Monday, October 11, 2010

The Draconian Diet Of Dr. No

["Let Inga Tell You", The Jolla Light, published May 6, 2010] © 2010

Olof and I are not sure how much longer we can bear up under the draconian dietary restrictions of our primary care physician, Dr. No*. (*Not her real name.)

We inherited Dr. No from our former primary care physician, Dr. Fabulous, who retired and hand-picked Dr. No as her replacement. In retrospect, we think that this was Dr. Fab’s parting revenge on all the patients who were a tad lax in following her directives. Olof and I might have been among them.

Dr. No (as in no alcohol, no sugar, no coffee, no starches, no fun) is one tough task master. If it’s a white carb (rice, potatoes, bread, pasta), we can’t have it. If it’s a non-white carb (brown rice, sweet potatoes, whole grain bread or pasta), we can have a teeny bit. She’s not too big on fats either. In fact, Dr. No has a personal vendetta against anything human beings actually like to eat.

Let me be clear that Olof and I aren’t rigidly adhering to this regimen. But we feel really bad about it. If dietary guilt lowered triglycerides, we would be the healthiest people in America. But since we aren’t, we’ve directed that when the time comes, we’d like our ashes spread over a vat of cheese enchiladas.

I have to confess that Olof has done a lot better job in the deprivation department than I have. I would never have thought Olof, a ten cup a day coffee drinker, could subsist without coffee. Initially, his co-workers were sending me worried messages. They feared the real Olof had been kidnapped by aliens and a non-coffee-drinking facsimile had been substituted in his place. They do classified work so this could have been a problem.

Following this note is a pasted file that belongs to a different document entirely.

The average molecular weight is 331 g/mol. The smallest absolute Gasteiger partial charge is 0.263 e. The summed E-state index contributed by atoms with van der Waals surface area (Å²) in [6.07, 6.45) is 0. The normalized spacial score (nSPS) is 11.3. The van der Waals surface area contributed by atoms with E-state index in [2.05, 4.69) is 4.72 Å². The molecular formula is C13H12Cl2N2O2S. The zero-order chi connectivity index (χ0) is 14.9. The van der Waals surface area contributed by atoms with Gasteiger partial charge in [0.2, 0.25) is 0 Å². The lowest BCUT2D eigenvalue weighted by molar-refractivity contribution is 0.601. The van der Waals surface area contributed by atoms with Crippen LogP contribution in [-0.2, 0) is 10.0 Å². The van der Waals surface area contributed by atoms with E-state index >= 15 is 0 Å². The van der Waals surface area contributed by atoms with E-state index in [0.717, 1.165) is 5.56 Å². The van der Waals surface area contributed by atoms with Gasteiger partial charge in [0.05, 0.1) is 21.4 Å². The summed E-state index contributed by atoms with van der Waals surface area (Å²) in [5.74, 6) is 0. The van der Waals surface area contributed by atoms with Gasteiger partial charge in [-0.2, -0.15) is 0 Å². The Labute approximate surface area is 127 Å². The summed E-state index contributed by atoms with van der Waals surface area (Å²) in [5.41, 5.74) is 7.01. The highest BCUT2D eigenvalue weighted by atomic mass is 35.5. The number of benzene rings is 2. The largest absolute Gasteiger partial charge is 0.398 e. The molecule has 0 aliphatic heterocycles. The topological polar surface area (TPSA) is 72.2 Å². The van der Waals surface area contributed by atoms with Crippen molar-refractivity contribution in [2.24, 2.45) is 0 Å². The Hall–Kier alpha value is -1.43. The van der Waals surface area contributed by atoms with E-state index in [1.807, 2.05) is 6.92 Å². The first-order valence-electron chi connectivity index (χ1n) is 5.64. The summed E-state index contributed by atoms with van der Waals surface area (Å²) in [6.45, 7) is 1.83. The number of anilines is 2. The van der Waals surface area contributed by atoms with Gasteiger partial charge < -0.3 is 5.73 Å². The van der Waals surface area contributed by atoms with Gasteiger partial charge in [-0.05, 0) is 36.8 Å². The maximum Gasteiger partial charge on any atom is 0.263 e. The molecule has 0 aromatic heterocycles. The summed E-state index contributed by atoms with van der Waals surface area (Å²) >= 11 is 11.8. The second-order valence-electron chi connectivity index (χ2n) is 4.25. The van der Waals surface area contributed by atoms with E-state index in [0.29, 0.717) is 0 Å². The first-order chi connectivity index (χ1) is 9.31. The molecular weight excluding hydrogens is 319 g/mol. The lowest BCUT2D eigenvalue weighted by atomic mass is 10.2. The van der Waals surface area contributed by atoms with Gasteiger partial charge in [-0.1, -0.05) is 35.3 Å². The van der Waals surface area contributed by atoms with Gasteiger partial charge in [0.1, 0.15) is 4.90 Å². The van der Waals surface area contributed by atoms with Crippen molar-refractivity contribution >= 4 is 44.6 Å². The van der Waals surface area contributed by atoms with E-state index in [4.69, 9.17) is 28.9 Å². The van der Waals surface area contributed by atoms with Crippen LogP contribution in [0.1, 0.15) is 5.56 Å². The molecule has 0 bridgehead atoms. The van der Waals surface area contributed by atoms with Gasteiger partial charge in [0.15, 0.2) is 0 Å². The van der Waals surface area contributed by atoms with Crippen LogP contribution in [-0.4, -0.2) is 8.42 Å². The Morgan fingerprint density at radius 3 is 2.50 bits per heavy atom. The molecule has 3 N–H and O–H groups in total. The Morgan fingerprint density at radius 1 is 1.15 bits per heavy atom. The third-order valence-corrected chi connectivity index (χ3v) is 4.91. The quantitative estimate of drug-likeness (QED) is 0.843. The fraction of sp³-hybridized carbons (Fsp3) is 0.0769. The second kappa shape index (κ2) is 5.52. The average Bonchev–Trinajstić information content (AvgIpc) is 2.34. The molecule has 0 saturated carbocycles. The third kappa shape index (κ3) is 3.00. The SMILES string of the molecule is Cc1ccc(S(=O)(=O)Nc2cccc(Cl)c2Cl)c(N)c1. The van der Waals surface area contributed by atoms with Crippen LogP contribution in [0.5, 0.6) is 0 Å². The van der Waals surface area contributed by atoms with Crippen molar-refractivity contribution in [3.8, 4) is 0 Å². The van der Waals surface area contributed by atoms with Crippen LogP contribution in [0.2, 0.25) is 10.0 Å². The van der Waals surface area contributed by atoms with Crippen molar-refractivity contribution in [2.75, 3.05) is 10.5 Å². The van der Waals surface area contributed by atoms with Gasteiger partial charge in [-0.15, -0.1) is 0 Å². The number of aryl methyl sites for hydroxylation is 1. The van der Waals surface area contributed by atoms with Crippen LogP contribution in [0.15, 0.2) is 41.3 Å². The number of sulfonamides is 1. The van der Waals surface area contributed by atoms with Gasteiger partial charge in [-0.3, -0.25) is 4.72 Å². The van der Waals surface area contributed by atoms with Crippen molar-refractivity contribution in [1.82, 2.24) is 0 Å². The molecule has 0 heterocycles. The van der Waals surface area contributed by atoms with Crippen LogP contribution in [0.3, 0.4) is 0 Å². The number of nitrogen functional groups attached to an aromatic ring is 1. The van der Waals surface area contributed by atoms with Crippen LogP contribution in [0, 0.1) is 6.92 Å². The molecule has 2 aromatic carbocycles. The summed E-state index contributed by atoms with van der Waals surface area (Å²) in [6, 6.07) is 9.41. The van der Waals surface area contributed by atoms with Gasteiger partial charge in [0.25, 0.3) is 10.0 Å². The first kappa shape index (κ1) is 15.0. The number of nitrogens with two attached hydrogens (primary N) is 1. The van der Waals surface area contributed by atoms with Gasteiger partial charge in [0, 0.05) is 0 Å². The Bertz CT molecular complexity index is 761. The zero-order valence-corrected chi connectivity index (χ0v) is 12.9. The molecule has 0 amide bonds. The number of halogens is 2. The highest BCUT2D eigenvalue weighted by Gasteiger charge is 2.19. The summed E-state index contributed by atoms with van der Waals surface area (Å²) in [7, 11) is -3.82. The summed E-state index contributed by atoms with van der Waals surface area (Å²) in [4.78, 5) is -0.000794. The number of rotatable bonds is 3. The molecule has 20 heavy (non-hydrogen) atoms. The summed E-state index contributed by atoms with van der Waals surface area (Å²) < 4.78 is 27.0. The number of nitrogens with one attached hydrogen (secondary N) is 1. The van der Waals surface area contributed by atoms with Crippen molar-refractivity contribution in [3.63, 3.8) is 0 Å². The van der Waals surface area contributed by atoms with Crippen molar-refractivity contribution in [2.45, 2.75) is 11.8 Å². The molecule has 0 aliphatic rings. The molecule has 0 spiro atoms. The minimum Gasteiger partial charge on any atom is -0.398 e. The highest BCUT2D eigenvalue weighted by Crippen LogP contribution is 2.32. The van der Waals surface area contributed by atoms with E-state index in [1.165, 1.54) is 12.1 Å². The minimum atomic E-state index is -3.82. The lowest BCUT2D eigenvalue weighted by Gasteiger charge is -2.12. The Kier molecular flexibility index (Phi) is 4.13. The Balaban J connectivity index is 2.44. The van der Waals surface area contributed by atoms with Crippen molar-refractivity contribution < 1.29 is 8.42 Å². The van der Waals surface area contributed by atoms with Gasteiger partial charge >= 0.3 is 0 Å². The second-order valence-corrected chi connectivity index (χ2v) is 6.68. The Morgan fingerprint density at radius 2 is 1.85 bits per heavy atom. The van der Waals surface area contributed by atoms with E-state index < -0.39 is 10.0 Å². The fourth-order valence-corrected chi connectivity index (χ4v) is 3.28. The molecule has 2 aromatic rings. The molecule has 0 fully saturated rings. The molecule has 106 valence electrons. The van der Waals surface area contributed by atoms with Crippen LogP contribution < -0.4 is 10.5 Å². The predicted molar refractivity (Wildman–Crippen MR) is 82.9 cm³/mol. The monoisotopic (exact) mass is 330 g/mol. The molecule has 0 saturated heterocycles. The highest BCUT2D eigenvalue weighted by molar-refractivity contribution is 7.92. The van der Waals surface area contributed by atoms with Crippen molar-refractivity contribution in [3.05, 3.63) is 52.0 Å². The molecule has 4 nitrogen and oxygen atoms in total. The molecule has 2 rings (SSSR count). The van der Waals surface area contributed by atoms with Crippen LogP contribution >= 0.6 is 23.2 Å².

But the bigger issue for Olof was potatoes. Actually, even Dr. Fabulous wanted us to restrict our potato consumption which was just crushing to Olof who is a serious potato guy. For years, I’d been limiting potatoes to Thanksgiving and Christmas dinners just so I could assure Dr. Fab we were really trying. Fortunately for Olof, he had frequent business trips to Dallas which I suspected became frenzied potato orgies. He’ll deny this, but I always thought he came home smelling like sour cream and chives.

For me, it’s always been about sugar, and even more about the rich sensuous divinely gooey chocolate that is rapturously enrobing it. You’ve probably heard that Lindor Truffles commercial: “Do you dream in chocolate?” You betcha. I personally attribute this to my inability to lose weight - all that chocolate I consume in my sleep. The ever-skeptical Dr. No suggested I should consider eating less chocolate in my sleep and while I’m at it, start exercising in my sleep as well. She just never lets up.

Olof and I like to lie in bed at night watching Emeril, a throwback to the days when we were allowed actual food. As Emeril whips up a chicken Cordon Bleu, we will both sigh in almost eerie unison, “Dr. No would never let us have that.”

Other times we’ll brainstorm about how we might tweak it to make it less Dr. No-Way. “Well,” Olof will muse, “if we used olive oil instead of butter, non-fat milk instead of cream, left out the pasta and the parmesan…”

“We’d have minced shallots Alfredo,” I said. “This was supposed to be fettuccini.”

Somewhere in Sun City, Dr. Fab is sipping pina coladas and laughing maniacally.

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